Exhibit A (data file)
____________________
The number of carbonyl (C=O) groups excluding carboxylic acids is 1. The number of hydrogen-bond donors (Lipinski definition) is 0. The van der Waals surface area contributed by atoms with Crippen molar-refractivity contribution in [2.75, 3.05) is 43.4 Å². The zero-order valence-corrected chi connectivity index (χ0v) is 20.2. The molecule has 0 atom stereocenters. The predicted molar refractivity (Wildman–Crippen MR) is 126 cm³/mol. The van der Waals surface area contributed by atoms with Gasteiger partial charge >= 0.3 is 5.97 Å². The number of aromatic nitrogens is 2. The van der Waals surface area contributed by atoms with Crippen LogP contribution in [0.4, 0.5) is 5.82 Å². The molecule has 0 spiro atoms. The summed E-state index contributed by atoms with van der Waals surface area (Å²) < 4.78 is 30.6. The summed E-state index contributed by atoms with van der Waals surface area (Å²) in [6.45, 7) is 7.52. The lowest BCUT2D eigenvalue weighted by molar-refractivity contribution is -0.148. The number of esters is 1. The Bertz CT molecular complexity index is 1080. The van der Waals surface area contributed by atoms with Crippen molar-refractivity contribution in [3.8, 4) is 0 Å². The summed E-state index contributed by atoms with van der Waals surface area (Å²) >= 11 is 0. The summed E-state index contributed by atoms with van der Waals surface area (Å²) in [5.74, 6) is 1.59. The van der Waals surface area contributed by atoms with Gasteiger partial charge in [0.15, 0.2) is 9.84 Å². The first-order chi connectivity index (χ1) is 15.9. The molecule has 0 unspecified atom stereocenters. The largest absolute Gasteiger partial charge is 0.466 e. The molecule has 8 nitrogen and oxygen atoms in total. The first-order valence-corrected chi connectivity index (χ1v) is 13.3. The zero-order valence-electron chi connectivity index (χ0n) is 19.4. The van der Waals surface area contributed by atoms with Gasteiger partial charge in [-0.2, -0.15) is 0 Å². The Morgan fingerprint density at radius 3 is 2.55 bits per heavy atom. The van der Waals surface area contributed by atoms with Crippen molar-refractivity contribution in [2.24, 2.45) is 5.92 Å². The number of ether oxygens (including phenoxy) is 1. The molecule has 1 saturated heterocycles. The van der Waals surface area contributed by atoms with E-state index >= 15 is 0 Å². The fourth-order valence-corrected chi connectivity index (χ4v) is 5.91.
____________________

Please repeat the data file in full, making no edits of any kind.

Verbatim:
The number of carbonyl (C=O) groups excluding carboxylic acids is 1. The number of hydrogen-bond donors (Lipinski definition) is 0. The van der Waals surface area contributed by atoms with Crippen molar-refractivity contribution in [2.75, 3.05) is 43.4 Å². The zero-order valence-corrected chi connectivity index (χ0v) is 20.2. The molecule has 0 atom stereocenters. The predicted molar refractivity (Wildman–Crippen MR) is 126 cm³/mol. The van der Waals surface area contributed by atoms with Gasteiger partial charge >= 0.3 is 5.97 Å². The number of aromatic nitrogens is 2. The van der Waals surface area contributed by atoms with Crippen LogP contribution in [0.4, 0.5) is 5.82 Å². The molecule has 0 spiro atoms. The summed E-state index contributed by atoms with van der Waals surface area (Å²) < 4.78 is 30.6. The summed E-state index contributed by atoms with van der Waals surface area (Å²) in [6.45, 7) is 7.52. The lowest BCUT2D eigenvalue weighted by molar-refractivity contribution is -0.148. The number of esters is 1. The Bertz CT molecular complexity index is 1080. The van der Waals surface area contributed by atoms with Crippen molar-refractivity contribution in [3.8, 4) is 0 Å². The summed E-state index contributed by atoms with van der Waals surface area (Å²) >= 11 is 0. The summed E-state index contributed by atoms with van der Waals surface area (Å²) in [5.74, 6) is 1.59. The van der Waals surface area contributed by atoms with Gasteiger partial charge in [0.15, 0.2) is 9.84 Å². The first-order chi connectivity index (χ1) is 15.9. The molecule has 0 unspecified atom stereocenters. The largest absolute Gasteiger partial charge is 0.466 e. The molecule has 8 nitrogen and oxygen atoms in total. The first-order valence-corrected chi connectivity index (χ1v) is 13.3. The zero-order valence-electron chi connectivity index (χ0n) is 19.4. The van der Waals surface area contributed by atoms with Gasteiger partial charge in [-0.2, -0.15) is 0 Å². The Morgan fingerprint density at radius 3 is 2.55 bits per heavy atom. The van der Waals surface area contributed by atoms with Crippen molar-refractivity contribution in [2.24, 2.45) is 5.92 Å². The number of ether oxygens (including phenoxy) is 1. The molecule has 1 saturated heterocycles. The van der Waals surface area contributed by atoms with E-state index >= 15 is 0 Å². The fourth-order valence-corrected chi connectivity index (χ4v) is 5.91.